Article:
Parallel Programming (EN 600.320/420 01)
This course prepares the programmer to tackle the massive data sets and huge problem size of modern scientific and enterprise computing. Students taking this course will abandon the comfort of serial algorithmic thinking and learn to harness the power of cutting-edge software and hardware technologies. The issue of parallelism spans many architectural levels. Even “single server” systems must parallelize computation in order to exploit the inherent parallelism of recent multi-core processors. The course will examine different forms of parallelism in four sections. These are: (1) massive data-parallel computations with Hadoop!; (2) programming compute clusters with MPI; (3) shared memory parallelism in Java and OpenMP; and, (4) GPU parallel programming with NVIDIA’s Cuda. Each section will be approximately 3 weeks and each section will involve a programming project. The course is designed suitable for second-year undergraduate CS majors and undergraduate and graduate students from other science and engineering disciplines that have prior programming experience. [Systems]
Prerequisite: EN 600.120, 600.226, and 600.333 (variances allowed)
Students may receive credit for 600.320 or 600.420, but not both.
Students are responsible for all material and announcements on both the course Web page and Piazza. We will be using BlackBoard only to turn in assignments. The assignments will be described on this website.
The guidelines of Hopkins’ academic ethics policy and student conduct policy apply to all activities associated with this course. Additionally, students are subject to the Computer Science Academic Integrity Code. Students are encouraged to collaborate on all coursework, but are required to turn in work that is solely their own. This means that preparation of assignments must be performed individually. Any questions regarding academic conduct should be directed to the course instructor.
Information Notes Comments
MW 4:30 pm - 5:45 pm, Hackerman B17
Randal Burns, randal(at)jhu.edu, http://www.cs.jhu.edu/~randal/
- Office: Malone 227
- Office Hours: By appointment
- Tom Tantillo, tantillo(at)cs.jhu.edu
- Alex Baden, alex.baden(at)jhu.edu
- Disa Mhembere
- Kunal Lillaney
- Alex Eusman, aeus(at)jhu.edu
TA Office Hours:
- Tom Tantillo, Wednesdays 6:00-7:00pm, Malone 239
- Kunal Lillaney and Disa Mhembere, Tuesdays 5:00-6:00pm, Malone 239
Will typically be due on Thursdays at 11:59:00 pm (aka midnight). You will have a total of 5 late days to be used over the entire semester that you may exercise at any given point. For example, if you turn in a project by Sunday night prior to 11:59:59, your project would be three days late. Lateness beyond these bounds will receive an automatic deduction of 25% of the project for the first instance and 50% of the project for the second instance and so forth. Total late days used will be tracked on Blackboard.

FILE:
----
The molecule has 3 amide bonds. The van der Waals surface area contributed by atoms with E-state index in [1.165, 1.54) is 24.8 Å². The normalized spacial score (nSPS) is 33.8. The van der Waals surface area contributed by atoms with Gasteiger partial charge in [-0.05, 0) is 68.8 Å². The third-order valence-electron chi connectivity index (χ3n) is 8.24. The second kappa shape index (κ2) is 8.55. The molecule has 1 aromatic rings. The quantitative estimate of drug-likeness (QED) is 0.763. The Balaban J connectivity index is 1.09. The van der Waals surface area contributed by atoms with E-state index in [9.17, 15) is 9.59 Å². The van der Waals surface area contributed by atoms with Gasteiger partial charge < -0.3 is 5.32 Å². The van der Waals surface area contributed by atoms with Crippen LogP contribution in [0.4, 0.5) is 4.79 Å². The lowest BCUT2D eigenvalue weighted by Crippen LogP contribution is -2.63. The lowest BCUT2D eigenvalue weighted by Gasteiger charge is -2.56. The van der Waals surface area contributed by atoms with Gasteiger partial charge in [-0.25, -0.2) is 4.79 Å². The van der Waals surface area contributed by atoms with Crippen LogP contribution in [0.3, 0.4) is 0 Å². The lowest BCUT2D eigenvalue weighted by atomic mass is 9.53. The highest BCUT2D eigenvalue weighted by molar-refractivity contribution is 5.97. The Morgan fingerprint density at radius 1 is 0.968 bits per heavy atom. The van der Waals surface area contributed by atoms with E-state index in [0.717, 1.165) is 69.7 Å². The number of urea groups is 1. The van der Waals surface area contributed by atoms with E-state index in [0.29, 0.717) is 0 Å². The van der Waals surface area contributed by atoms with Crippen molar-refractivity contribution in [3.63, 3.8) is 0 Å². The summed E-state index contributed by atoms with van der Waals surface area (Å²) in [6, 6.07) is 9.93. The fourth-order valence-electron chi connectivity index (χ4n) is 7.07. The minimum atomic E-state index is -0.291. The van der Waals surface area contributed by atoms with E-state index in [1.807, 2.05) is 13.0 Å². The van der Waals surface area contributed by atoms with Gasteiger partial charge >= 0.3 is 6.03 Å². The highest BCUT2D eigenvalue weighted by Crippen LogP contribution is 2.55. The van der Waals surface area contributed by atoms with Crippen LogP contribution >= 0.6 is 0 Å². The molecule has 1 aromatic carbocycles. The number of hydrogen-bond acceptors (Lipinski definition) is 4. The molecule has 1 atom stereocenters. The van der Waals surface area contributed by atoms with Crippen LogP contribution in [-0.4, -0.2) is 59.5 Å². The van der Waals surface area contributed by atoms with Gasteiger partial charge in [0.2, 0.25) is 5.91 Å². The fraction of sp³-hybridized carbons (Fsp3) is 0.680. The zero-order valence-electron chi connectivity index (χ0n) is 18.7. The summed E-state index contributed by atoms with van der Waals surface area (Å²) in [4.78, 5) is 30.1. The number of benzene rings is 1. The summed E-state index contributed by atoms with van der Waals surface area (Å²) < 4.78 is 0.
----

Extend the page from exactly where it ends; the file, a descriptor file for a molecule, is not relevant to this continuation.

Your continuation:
Note: If you submit an assignment before the deadline, then decide to submit again after the deadline (thereby using one or more of your late days), please let us know. We may begin grading an assignment before all late assignments are submitted, and by letting us know you plan to submit again, you save us from grading your assignment twice.
There is no specific formula for grading. Prof. Burns looks at several indexes over the class performance, including homework only, tests only, homework and tests mixed (30/70,50/50/70/30) and then factors in class participation and evidence of learning trajectory to make a final decision that is subjective, but informed by statistics. You should assume that projects are 2/3 of your grade and tests 1/3 of your grade.
Requests for Regrades
A student should only request a regrade of an assignment or a change in grade if a technical error was made in grading. In this case, the student must clearly document the technical error associated with a specific problem and submit a written request for a regrade. Once an assignment grade is released, you will have two weeks to submit a regrade request.
Mattson, T. G., B. A. Sanders, and D. L. Massingill. Patterns for Parallel Programming. Addison-Wesley, 2004. This text is available online to Hopkins students http://proquest.safaribooksonline.com:80/0321228111/pref01.
Herlihy, M. and N. Shavit. The Art of Multiprocessor Programming. Morgan-Kaufmann, 2008. This text is available online to Hopkins students http://proquest.safaribooksonline.com:80/9780123705914.
Difference between 320 and 420
The courses will have the same workload, assignments, and tests. They will be graded as two separate courses, i.e. all 320 students as one group and all 420 students as a group. Students in 420 will pursue a special topic mini-project during the last two weeks of class.